The Zero Tolerance 0350 may look discrete, but don't be fooled. This thing is constructed to the highest standard for doing the hardest work an EDC knife can slice.
S30V steel is durable, corrosion resistant and holds an edge beautifully. The opening mechanism is a functional and familiar thumb stud with speed-safe opening and a liner-lock. Functional and reliable.
The handle is lined with sleek, black G-10 scales. The deep texture on the handle feels firm and secure.
For maximum customization, the pocket clip on this knife is four-way reversible. That means you can switch between tip-up and tip-down as well as left or right-handed carry.
You probably already noticed that this knife isn't even attempting to be the lightest EDC knife out there. In fact, this ZT is pretty darn heavy. Once you hold one, you'll see why.
This blade is not for basic work. It's built for besting even the most beastly of tasks. It's extra long, extra strong, and heavy-weight design make it ideal for camping, hunting, and survival uses.
You'll pay a pretty penny to pick one of these up. But you'll be using it for the rest of your life without a hitch. Seems like a no-brainer.
Overall Length: 7.6"
Blade Length: 3.25"
Weight: 6.2 oz
Handle Material: G-10
It may seem like standard practice to the now-a-days knife enthusiast, but back when Pete Gerber first envisioned this knife, it was the first ever made with an all-synthetic handle to reduce weight.
And oh baby, does this blade know how to drop weight. If this knife weren't so old and well-reputed, you might worry there was something wrong with it.
Honestly, this knife is too light for some people. However, since it comes complete with a featherweight price tag to match, it's hard to say no to such a historic blade.
Nothing extra on this work of art. Just a two inch blade with a liner-lock and sturdy hinge. If you want more than that, you're going to have to look for a knife that weighs more than an ounce.
Seriously, you won't believe this blade.
Overall Length: 4.62"
Blade Length: 1.96"
Weight: 0.6 oz
Handle Material: GFN
This knife is another obvious departure from the norm on this list. And as you would expect, the tricks up this one's sleeve make it especially useful for certain types of travelers.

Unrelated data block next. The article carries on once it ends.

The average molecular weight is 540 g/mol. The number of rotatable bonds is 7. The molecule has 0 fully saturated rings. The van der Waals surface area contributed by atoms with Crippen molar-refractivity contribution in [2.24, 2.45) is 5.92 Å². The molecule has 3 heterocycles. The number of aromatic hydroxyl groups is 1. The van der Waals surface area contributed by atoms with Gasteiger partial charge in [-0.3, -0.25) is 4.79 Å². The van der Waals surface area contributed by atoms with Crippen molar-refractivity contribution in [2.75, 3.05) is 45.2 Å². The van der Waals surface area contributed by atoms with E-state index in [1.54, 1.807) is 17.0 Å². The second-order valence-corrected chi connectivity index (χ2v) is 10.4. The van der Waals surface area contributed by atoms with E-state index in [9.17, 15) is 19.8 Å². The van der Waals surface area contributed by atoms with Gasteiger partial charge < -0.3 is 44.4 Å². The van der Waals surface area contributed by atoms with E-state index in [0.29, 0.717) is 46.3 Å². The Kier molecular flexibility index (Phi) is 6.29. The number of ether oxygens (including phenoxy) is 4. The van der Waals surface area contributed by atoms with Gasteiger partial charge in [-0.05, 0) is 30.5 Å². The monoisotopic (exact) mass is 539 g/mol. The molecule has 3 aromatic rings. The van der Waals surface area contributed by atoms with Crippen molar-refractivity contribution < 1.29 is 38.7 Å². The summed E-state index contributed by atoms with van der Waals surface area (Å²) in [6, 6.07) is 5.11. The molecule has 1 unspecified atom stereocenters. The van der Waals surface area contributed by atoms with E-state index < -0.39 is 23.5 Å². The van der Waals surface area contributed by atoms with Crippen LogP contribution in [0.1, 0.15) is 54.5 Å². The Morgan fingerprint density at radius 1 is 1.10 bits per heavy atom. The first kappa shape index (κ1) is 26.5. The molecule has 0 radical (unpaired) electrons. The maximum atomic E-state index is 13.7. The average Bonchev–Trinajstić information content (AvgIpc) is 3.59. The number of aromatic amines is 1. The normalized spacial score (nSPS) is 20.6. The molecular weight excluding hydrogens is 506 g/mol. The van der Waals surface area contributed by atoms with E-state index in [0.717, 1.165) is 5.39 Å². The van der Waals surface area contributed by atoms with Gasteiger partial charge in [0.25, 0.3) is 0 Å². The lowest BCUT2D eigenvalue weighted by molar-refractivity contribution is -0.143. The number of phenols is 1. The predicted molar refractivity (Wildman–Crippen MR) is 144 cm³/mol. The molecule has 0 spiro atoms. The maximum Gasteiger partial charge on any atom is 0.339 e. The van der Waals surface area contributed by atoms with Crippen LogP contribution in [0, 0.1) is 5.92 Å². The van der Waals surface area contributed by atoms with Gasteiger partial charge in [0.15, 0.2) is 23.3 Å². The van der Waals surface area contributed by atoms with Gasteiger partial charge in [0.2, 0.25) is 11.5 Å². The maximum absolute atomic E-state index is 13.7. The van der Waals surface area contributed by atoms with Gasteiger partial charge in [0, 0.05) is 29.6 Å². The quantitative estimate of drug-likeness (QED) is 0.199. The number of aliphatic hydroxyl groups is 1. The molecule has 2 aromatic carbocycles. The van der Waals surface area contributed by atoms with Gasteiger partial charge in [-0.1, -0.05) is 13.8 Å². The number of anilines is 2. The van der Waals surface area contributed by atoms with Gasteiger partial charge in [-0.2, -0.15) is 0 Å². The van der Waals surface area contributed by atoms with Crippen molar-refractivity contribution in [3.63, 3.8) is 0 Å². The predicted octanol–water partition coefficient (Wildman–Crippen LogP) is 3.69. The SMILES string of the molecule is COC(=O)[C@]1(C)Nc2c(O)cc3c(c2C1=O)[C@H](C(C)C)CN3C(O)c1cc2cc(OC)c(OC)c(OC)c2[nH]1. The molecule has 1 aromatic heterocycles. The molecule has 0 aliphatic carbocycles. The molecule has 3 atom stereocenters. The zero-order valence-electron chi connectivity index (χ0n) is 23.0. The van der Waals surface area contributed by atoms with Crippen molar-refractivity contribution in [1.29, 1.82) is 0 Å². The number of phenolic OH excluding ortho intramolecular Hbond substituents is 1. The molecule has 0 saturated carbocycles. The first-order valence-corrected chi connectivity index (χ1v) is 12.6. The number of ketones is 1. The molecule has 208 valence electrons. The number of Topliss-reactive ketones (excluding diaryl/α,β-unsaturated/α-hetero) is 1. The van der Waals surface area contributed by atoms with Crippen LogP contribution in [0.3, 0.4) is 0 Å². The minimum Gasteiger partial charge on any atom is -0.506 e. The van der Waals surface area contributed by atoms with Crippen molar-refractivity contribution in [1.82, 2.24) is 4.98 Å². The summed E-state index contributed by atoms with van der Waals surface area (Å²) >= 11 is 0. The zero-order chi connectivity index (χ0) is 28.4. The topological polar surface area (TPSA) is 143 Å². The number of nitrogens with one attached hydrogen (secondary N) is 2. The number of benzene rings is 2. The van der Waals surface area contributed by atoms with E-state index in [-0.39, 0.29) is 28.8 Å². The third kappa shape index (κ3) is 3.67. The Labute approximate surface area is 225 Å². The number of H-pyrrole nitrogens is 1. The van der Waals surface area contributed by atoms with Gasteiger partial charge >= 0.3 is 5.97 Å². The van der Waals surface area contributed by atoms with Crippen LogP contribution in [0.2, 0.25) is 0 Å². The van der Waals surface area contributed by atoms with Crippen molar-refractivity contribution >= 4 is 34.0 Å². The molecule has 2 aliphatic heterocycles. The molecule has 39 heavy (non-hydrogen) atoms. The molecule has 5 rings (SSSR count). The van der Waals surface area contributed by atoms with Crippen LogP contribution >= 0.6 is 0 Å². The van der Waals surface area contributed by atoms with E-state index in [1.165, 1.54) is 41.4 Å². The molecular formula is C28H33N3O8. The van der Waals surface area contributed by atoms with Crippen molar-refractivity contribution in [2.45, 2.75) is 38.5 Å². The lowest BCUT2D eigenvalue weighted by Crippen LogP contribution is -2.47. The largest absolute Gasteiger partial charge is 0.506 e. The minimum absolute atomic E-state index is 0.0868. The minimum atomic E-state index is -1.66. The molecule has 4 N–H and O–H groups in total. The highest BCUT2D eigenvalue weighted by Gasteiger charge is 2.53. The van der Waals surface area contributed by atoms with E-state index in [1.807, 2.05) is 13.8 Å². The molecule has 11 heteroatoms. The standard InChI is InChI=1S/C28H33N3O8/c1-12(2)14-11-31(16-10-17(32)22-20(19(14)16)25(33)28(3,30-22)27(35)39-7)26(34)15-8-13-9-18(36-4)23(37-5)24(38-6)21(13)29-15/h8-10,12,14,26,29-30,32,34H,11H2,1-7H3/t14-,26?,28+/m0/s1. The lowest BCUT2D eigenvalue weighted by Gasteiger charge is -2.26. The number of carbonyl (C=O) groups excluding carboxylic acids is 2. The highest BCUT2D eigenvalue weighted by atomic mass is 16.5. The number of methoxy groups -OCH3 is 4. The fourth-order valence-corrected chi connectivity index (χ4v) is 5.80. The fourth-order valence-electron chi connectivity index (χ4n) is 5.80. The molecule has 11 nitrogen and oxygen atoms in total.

The Light My Fire Swedish FireKnifemay not make a great EDC for your every-day life, but it's great in the back country. The best camping knife for backpacking and backcountry travel, this blade has a built in fire starter.
And we're not talking about a box of matches.
Twist-locked into the ultra-lightweight handle, you'll find a magnesium flint stick. If you haven't used one before, you'll be in for a real treat. Because it's great to start a fire using matches or a lighter. However, these days, it's all about using chemistry to help get the fire going on cold and wet nights.
You simply use the back of your blade to spark the magnesium fire stick and aim it at your tinder. The resulting sparks will burn at 5,400 degrees Fahrenheit. If that won't lite your tinder, you're doing something very wrong.
Beyond that unique feature, this knife is what it seems. Not the highest quality blade, but useful and good enough. It's also nice to have a fixed blade knife in the woods, particularly when starting fires. That's because fixed blade knives make it easy to baton-cut kindling out of gathered wood.
Just don't expect an award winning EDC knife here. If you don't want the built in fire starter, then no point in picking this one.
Overall Length: 8.5"
Blade Length: 3.75"
Weight: 3.4 oz
Handle Material: Anti-slip TPE
Best Multi-Tool: Leatherman Skeletool Multitool
For some, a knife just doesn't cut it, so to speak. There are those among us who would rather take a multitool into the woods with them. And for good reason. A multitool can be incredibly useful around camp or for repairing gear or improvising in an emergency. Especially now that multitools are being manufactured at an unbelievable bar of quality.